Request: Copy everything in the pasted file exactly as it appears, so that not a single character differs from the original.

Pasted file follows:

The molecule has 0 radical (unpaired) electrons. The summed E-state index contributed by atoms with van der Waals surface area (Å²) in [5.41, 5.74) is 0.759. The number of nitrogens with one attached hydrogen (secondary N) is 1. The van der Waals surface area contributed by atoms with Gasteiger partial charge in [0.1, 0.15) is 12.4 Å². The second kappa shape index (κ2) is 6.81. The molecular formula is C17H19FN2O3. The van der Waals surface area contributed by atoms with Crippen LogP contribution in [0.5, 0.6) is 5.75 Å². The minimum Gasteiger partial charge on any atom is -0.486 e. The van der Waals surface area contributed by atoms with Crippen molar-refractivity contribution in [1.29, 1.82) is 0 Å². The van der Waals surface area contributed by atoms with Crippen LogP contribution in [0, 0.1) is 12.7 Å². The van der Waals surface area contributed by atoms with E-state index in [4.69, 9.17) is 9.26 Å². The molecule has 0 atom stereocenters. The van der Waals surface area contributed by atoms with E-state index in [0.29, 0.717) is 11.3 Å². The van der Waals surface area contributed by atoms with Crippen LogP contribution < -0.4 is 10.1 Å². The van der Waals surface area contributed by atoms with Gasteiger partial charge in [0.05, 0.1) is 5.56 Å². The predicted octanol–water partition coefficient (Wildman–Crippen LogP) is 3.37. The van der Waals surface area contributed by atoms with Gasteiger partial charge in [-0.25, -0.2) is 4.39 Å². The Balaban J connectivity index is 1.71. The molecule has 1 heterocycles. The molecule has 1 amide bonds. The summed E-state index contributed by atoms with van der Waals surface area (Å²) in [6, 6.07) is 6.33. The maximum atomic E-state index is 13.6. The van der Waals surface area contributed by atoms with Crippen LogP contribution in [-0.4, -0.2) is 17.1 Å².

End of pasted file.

The molecule has 0 radical (unpaired) electrons. The summed E-state index contributed by atoms with van der Waals surface area (Å²) in [5.41, 5.74) is 0.759. The number of nitrogens with one attached hydrogen (secondary N) is 1. The van der Waals surface area contributed by atoms with Gasteiger partial charge in [0.1, 0.15) is 12.4 Å². The second kappa shape index (κ2) is 6.81. The molecular formula is C17H19FN2O3. The van der Waals surface area contributed by atoms with Crippen LogP contribution in [0.5, 0.6) is 5.75 Å². The minimum Gasteiger partial charge on any atom is -0.486 e. The van der Waals surface area contributed by atoms with Crippen molar-refractivity contribution in [1.29, 1.82) is 0 Å². The van der Waals surface area contributed by atoms with Crippen LogP contribution in [0, 0.1) is 12.7 Å². The van der Waals surface area contributed by atoms with E-state index in [4.69, 9.17) is 9.26 Å². The molecule has 0 atom stereocenters. The van der Waals surface area contributed by atoms with E-state index in [0.29, 0.717) is 11.3 Å². The van der Waals surface area contributed by atoms with Crippen LogP contribution < -0.4 is 10.1 Å². The van der Waals surface area contributed by atoms with Gasteiger partial charge in [0.05, 0.1) is 5.56 Å². The predicted octanol–water partition coefficient (Wildman–Crippen LogP) is 3.37. The van der Waals surface area contributed by atoms with Gasteiger partial charge in [-0.25, -0.2) is 4.39 Å². The Balaban J connectivity index is 1.71. The molecule has 1 heterocycles. The molecule has 1 amide bonds. The summed E-state index contributed by atoms with van der Waals surface area (Å²) in [6, 6.07) is 6.33. The maximum atomic E-state index is 13.6. The van der Waals surface area contributed by atoms with Crippen LogP contribution in [-0.4, -0.2) is 17.1 Å².